£1.7B Chinese-Backed London Scheme Hit With Debt Default And A Going Concern Warning
A company building the first phase of a huge £1.7B development in east London has defaulted on a loan and faces uncertainty about its ability to continue as a going concern.
The developer behind the 4.7M SF office-led mixed-use scheme at the Royal Albert Dock, east of Canary Wharf, needs to raise fresh funds and refinance a loan coming due imminently if it is to continue with the project, per accounts published this week.
The Royal Albert Dock scheme is being built by Chinese developer ABP on a 35-acre site it bought from the Greater London Authority in 2013. The project's first stage — 700K SF and 21-buildings consisting of primarily office — was largely completed in summer 2019 at a cost of £300M. Since then, it has sat almost empty after failing to secure tenants.
Accounts for the special purpose vehicle developing the first phase of the scheme, called RAD Phase 1 Devco, said that in the year ending December 2020, it defaulted on a bank loan made in 2018 by a group of Chinese banks headed by CITIC, which is also the contractor on the scheme and a 10% shareholder in the overall project.
When the loan was first made, there was £188M outstanding. That figure is now £98M, the accounts showed, which was due to be repaid by the end of 2021. CITIC is also owed £70M in the form of a mezzanine loan it provided to fund the construction of the first phase, which cost about £300M.
The company was reliant on support from its parent company to continue to operate, the accounts added. The parent company is Dauphin Holdings Group, a company registered in the British Virgin Islands and owned by ABP founder Xu Weiping and his daughter, Nancy Xu.
But Dauphin itself needed to raise further funds, the accounts said, whilst continuing talks to refinance the loans secured against the first phase of the scheme.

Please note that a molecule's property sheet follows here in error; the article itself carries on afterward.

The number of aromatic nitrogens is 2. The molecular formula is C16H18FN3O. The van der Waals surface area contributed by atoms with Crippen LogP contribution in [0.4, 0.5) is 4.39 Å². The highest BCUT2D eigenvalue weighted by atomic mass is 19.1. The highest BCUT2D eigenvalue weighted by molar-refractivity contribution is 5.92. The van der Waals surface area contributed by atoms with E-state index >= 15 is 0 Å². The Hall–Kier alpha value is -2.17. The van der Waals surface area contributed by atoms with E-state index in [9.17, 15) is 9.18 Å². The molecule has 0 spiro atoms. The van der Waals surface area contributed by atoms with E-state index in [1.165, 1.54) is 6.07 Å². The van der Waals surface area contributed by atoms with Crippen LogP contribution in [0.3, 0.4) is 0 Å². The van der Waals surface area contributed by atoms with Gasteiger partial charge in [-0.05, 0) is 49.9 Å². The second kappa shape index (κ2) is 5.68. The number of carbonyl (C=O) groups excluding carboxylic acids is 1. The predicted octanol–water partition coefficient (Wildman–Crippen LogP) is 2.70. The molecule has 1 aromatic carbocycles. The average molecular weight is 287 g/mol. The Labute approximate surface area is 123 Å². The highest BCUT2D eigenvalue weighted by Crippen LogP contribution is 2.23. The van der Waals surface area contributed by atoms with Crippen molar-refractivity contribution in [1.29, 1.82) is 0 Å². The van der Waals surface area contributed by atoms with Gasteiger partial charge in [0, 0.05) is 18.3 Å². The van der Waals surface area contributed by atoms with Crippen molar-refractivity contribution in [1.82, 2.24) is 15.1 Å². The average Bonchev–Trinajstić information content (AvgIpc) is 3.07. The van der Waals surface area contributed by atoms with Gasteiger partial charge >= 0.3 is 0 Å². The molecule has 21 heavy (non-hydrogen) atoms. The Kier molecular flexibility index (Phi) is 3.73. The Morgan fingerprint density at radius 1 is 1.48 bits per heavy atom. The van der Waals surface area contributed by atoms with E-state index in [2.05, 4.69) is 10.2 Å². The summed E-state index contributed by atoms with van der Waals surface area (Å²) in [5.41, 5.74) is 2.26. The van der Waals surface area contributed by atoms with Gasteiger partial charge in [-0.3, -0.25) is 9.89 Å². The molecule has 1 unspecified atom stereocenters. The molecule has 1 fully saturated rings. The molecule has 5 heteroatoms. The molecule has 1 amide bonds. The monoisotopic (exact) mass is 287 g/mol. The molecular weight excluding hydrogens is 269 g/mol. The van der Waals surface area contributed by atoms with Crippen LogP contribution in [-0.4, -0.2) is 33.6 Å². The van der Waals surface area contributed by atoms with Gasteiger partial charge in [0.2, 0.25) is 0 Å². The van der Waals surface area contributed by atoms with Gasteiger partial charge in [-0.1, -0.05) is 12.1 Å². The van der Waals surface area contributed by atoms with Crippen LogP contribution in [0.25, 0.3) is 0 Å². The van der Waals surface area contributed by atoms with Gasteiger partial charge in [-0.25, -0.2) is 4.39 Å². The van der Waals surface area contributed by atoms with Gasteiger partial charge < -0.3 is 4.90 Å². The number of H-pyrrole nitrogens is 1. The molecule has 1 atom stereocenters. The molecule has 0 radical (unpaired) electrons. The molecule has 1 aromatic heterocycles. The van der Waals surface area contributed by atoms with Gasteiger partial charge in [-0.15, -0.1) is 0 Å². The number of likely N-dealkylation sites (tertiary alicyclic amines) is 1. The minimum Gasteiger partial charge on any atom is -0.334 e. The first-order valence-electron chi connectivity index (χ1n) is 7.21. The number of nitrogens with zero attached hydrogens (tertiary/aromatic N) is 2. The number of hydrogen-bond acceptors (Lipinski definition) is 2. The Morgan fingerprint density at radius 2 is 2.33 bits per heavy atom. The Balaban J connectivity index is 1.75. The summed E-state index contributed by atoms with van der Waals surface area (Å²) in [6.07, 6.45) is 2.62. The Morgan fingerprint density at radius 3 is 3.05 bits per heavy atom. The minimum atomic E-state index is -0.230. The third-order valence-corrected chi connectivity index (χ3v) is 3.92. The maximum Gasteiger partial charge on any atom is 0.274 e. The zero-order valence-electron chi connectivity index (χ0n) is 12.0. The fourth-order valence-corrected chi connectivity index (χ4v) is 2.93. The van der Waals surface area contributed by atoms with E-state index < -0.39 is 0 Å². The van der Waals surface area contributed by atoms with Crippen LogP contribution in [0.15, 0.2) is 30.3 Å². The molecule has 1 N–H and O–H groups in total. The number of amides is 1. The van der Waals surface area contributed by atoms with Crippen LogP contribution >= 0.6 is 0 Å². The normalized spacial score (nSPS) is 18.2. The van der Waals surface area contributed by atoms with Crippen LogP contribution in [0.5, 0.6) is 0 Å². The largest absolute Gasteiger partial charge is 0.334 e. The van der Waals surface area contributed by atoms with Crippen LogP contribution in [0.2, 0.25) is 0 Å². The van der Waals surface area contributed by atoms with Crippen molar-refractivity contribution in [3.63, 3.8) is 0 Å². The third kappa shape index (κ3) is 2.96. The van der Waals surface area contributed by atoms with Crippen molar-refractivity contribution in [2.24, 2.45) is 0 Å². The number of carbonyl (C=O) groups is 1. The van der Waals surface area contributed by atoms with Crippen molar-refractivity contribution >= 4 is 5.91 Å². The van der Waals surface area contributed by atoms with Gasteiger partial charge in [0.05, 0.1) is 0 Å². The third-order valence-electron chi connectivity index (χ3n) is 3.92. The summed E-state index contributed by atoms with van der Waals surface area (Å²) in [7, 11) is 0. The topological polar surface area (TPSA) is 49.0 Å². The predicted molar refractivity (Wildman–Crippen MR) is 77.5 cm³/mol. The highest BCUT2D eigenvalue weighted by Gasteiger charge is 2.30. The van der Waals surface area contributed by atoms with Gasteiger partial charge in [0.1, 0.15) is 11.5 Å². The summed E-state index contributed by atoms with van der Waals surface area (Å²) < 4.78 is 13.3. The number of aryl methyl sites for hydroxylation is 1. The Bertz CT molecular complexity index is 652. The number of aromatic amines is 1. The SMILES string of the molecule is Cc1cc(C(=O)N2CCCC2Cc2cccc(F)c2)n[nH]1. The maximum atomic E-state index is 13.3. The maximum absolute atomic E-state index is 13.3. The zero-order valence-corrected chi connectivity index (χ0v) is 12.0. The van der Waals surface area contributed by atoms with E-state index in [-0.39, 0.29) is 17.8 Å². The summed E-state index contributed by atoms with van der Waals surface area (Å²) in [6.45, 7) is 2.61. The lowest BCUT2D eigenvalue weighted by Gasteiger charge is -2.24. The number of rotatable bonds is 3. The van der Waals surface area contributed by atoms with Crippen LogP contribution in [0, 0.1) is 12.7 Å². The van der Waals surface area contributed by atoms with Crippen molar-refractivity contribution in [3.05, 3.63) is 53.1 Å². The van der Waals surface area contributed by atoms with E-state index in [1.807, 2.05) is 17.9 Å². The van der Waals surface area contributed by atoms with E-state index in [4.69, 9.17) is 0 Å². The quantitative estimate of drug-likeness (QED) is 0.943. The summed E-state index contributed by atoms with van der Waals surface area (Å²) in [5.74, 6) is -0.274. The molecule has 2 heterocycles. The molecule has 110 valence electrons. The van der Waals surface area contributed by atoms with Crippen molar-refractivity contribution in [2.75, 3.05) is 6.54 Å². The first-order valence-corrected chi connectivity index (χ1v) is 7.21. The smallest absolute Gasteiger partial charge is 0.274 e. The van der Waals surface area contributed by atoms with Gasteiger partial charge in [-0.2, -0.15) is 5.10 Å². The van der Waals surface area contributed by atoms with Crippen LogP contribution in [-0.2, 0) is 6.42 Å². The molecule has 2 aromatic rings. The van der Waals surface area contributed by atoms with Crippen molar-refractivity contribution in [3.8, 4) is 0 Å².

The accounts said the company was confident of raising fresh funds and securing either a refinancing or new debt, but no agreement was in place when the accounts were signed off in December 2021.
“These factors indicate the existence of a material uncertainty which may cast significant doubt about the company’s ability to continue as a going concern,” the accounts said.
React News reported in December that ABP was looking to bring in a partner to complete development of the scheme, and that there was now legal action underway regarding outstanding payments between ABP and CITIC. There are five remaining phases to come.
ABP London CEO Nancy Xu told the website ABP could sell a controlling stake in the scheme.
ABP’s strategy was to sell some of the buildings to owner-occupiers to bring in capital and lease some of the space to provide recurring income. Buyers and tenants from China were the original target when the scheme was conceived in 2013.
But uncertainty created by Brexit, the cooling of Anglo-Sino relations and then the impact of the coronavirus meant no sales were made. Coming into the pandemic, only one leasing deal had been signed.
The accounts said that no building sales to external parties had been made during 2020 or 2021, but that six buildings had been sold to a related party for £60M.